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Understanding PTSD and Traumatic Brain Injury

As he stood tall behind the glass partition, he quickly glanced at her health chart; a sudden huff of frustration and a winced expression appeared across his face.  She was halfway through a tilt table test for syncope symptoms when her doctor said, “I see you’ve been diagnosed with PTSD‘, he scoffed.  He forcefully closed her chart, tossing it aside as if to send a clear message of dismissal.  She could sense that her appointment for the tilt table test now had no value or contribution towards ailments associated with her undiagnosed traumatic brain injury.  In advocacy for herself, she said, ” Yes, but that is not why I am here. I had a head injury in a car wreck, and I have multiple symptoms which I have never experienced in my life.” The patient’s neurologist had understandably referred her to a specialist on suspicion of syncope after hearing her extensive list of post-concussion symptoms and evaluating three inconsistent electroencephalograms (EEG).

Traumatic brain injuries commonly coincide with an umbrella diagnosis of post-concussion syndrome. PTSD, neuroendocrine dysfunction, vagus nerve damage, underlying vision injuries, and sensory integration problems are among a few other co-existing conditions, all sharing similar symptoms.  Post-traumatic stress disorder affects millions of people worldwide and is associated with various types of injury and trauma.  A false diagnosis of PTSD can occur when brain injury-related conditions point to the perfect storm, an extensive range of autonomic nervous system effects from a TBI.

Imagine sorting through a complicated electrical system filled with malfunctioning wires generating sparks, shortages, small fires, and blocked pathways.  Even the best electrician may feel overwhelmed in their quest to restore the system.  They must first recognize the importance of informing the customer (patient) that it will take multiple visits and referrals to advanced specialists to understand (diagnose) the problem’s root cause before rebuilding the entire system.  Unfortunately, there are no shortcuts. The electrical system will not recover if we dump water on the fires or tape the damaged wires.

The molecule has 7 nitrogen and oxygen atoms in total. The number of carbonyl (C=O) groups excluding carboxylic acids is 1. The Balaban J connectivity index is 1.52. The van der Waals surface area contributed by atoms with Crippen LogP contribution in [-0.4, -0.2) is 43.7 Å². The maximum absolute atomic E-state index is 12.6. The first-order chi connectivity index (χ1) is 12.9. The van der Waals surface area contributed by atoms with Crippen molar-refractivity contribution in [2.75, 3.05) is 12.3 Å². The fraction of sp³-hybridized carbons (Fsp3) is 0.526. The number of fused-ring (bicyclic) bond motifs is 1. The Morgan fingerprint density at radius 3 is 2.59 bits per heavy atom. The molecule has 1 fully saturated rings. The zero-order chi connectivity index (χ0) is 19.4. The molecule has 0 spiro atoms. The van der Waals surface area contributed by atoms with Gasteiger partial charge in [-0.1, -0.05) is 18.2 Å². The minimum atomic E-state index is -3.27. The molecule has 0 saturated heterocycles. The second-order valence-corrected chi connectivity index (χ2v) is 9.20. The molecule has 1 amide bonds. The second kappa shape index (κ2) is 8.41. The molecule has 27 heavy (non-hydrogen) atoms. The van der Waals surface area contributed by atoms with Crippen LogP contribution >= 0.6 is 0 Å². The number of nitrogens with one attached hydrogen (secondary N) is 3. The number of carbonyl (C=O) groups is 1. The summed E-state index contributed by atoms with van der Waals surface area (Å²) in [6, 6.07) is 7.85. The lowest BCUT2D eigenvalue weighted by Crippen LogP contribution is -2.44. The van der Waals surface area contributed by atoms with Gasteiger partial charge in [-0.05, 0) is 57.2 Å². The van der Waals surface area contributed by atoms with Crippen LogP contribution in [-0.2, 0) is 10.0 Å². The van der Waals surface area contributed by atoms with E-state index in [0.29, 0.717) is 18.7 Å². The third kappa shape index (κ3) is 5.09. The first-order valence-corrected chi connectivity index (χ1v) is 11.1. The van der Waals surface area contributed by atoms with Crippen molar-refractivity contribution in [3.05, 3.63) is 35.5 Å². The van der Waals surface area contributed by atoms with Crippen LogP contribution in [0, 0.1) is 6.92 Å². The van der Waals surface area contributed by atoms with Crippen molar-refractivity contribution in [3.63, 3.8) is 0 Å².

Sadly, recognizing the difference between actual PTSD and the complexity of multiple traumatic brain injury health conditions still lacks in much of our healthcare system. Mental health stigma surrounding PTSD can cloud even the best medical professionals’ pathway.  Categorizing, judging, or misdiagnosing a patient with mild to moderate brain injury leaves them feeling unheard, disregarded, and dismissed.

Every year countless TBI patients worldwide can face difficulties in finding the proper help after their injury.  Patients venturing through large portions of an uninformed healthcare system are at risk for worsened stress, and escalating health troubles. Delays in diagnosis and effective treatment plans can hinder their opportunity for a successful long-term recovery.

Despite many medical advancements for traumatic brain injuries, recovery possibilities are still by way of patient self-education, advocacy, and reaching out to forward-thinking physicians who are paving the way towards understanding the whole-body effect after a traumatic brain injury.

The post Understanding PTSD and Traumatic Brain Injury appeared first on Hope After Brain Injury.

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